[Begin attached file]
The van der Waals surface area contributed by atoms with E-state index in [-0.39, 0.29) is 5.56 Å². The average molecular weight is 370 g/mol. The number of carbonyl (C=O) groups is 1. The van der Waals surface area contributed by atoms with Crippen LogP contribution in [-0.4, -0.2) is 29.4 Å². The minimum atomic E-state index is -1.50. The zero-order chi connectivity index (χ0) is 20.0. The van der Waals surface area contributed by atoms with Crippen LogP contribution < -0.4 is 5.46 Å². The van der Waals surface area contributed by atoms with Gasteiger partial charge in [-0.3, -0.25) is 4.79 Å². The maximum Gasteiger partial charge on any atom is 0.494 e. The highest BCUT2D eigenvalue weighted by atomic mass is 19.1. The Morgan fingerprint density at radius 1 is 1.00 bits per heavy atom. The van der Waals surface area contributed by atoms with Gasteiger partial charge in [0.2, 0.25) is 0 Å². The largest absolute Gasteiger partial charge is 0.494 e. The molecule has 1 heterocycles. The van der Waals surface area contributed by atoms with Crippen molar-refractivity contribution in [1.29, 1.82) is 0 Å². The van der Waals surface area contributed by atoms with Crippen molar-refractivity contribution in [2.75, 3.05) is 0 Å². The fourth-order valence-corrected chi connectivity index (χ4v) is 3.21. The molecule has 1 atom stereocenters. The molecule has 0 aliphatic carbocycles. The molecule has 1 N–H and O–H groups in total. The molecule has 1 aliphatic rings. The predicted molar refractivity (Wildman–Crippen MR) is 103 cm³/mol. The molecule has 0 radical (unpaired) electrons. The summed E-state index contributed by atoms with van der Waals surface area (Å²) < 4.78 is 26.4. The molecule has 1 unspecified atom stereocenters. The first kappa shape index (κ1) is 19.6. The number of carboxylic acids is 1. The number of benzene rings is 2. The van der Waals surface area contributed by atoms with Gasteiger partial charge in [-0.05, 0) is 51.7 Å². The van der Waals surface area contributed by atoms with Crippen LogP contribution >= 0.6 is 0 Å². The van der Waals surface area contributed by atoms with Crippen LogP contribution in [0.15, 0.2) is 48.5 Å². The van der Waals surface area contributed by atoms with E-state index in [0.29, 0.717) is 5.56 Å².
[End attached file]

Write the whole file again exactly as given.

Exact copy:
The van der Waals surface area contributed by atoms with E-state index in [-0.39, 0.29) is 5.56 Å². The average molecular weight is 370 g/mol. The number of carbonyl (C=O) groups is 1. The van der Waals surface area contributed by atoms with Crippen LogP contribution in [-0.4, -0.2) is 29.4 Å². The minimum atomic E-state index is -1.50. The zero-order chi connectivity index (χ0) is 20.0. The van der Waals surface area contributed by atoms with Crippen LogP contribution < -0.4 is 5.46 Å². The van der Waals surface area contributed by atoms with Gasteiger partial charge in [-0.3, -0.25) is 4.79 Å². The maximum Gasteiger partial charge on any atom is 0.494 e. The highest BCUT2D eigenvalue weighted by atomic mass is 19.1. The Morgan fingerprint density at radius 1 is 1.00 bits per heavy atom. The van der Waals surface area contributed by atoms with Gasteiger partial charge in [0.2, 0.25) is 0 Å². The largest absolute Gasteiger partial charge is 0.494 e. The molecule has 1 heterocycles. The van der Waals surface area contributed by atoms with Crippen molar-refractivity contribution in [1.29, 1.82) is 0 Å². The van der Waals surface area contributed by atoms with Crippen molar-refractivity contribution in [2.75, 3.05) is 0 Å². The fourth-order valence-corrected chi connectivity index (χ4v) is 3.21. The molecule has 1 atom stereocenters. The molecule has 0 aliphatic carbocycles. The molecule has 1 N–H and O–H groups in total. The molecule has 1 aliphatic rings. The predicted molar refractivity (Wildman–Crippen MR) is 103 cm³/mol. The molecule has 0 radical (unpaired) electrons. The summed E-state index contributed by atoms with van der Waals surface area (Å²) < 4.78 is 26.4. The molecule has 1 unspecified atom stereocenters. The first kappa shape index (κ1) is 19.6. The number of carboxylic acids is 1. The number of benzene rings is 2. The van der Waals surface area contributed by atoms with Gasteiger partial charge in [-0.05, 0) is 51.7 Å². The van der Waals surface area contributed by atoms with Crippen LogP contribution >= 0.6 is 0 Å². The van der Waals surface area contributed by atoms with Crippen LogP contribution in [0.15, 0.2) is 48.5 Å². The van der Waals surface area contributed by atoms with E-state index in [0.29, 0.717) is 5.56 Å².